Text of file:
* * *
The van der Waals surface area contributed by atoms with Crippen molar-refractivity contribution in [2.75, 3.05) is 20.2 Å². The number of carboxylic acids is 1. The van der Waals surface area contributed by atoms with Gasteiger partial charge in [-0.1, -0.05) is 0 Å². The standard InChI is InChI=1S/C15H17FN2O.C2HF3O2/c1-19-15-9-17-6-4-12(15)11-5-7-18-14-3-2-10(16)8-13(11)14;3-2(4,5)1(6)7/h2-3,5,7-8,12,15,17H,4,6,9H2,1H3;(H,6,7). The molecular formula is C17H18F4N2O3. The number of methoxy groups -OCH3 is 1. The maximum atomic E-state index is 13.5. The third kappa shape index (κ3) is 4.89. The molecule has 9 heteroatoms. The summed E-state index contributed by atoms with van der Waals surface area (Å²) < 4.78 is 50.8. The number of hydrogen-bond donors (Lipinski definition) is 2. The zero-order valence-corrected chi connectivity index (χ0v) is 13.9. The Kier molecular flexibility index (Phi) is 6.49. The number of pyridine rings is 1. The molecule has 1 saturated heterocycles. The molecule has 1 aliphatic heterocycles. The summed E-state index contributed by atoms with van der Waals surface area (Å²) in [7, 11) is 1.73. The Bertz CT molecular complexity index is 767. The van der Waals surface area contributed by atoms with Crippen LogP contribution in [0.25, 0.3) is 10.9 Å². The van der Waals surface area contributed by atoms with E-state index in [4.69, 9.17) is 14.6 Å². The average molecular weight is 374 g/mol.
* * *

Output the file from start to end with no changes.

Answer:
The van der Waals surface area contributed by atoms with Crippen molar-refractivity contribution in [2.75, 3.05) is 20.2 Å². The number of carboxylic acids is 1. The van der Waals surface area contributed by atoms with Gasteiger partial charge in [-0.1, -0.05) is 0 Å². The standard InChI is InChI=1S/C15H17FN2O.C2HF3O2/c1-19-15-9-17-6-4-12(15)11-5-7-18-14-3-2-10(16)8-13(11)14;3-2(4,5)1(6)7/h2-3,5,7-8,12,15,17H,4,6,9H2,1H3;(H,6,7). The molecular formula is C17H18F4N2O3. The number of methoxy groups -OCH3 is 1. The maximum atomic E-state index is 13.5. The third kappa shape index (κ3) is 4.89. The molecule has 9 heteroatoms. The summed E-state index contributed by atoms with van der Waals surface area (Å²) < 4.78 is 50.8. The number of hydrogen-bond donors (Lipinski definition) is 2. The zero-order valence-corrected chi connectivity index (χ0v) is 13.9. The Kier molecular flexibility index (Phi) is 6.49. The number of pyridine rings is 1. The molecule has 1 saturated heterocycles. The molecule has 1 aliphatic heterocycles. The summed E-state index contributed by atoms with van der Waals surface area (Å²) in [7, 11) is 1.73. The Bertz CT molecular complexity index is 767. The van der Waals surface area contributed by atoms with Crippen LogP contribution in [0.25, 0.3) is 10.9 Å². The van der Waals surface area contributed by atoms with E-state index in [4.69, 9.17) is 14.6 Å². The average molecular weight is 374 g/mol.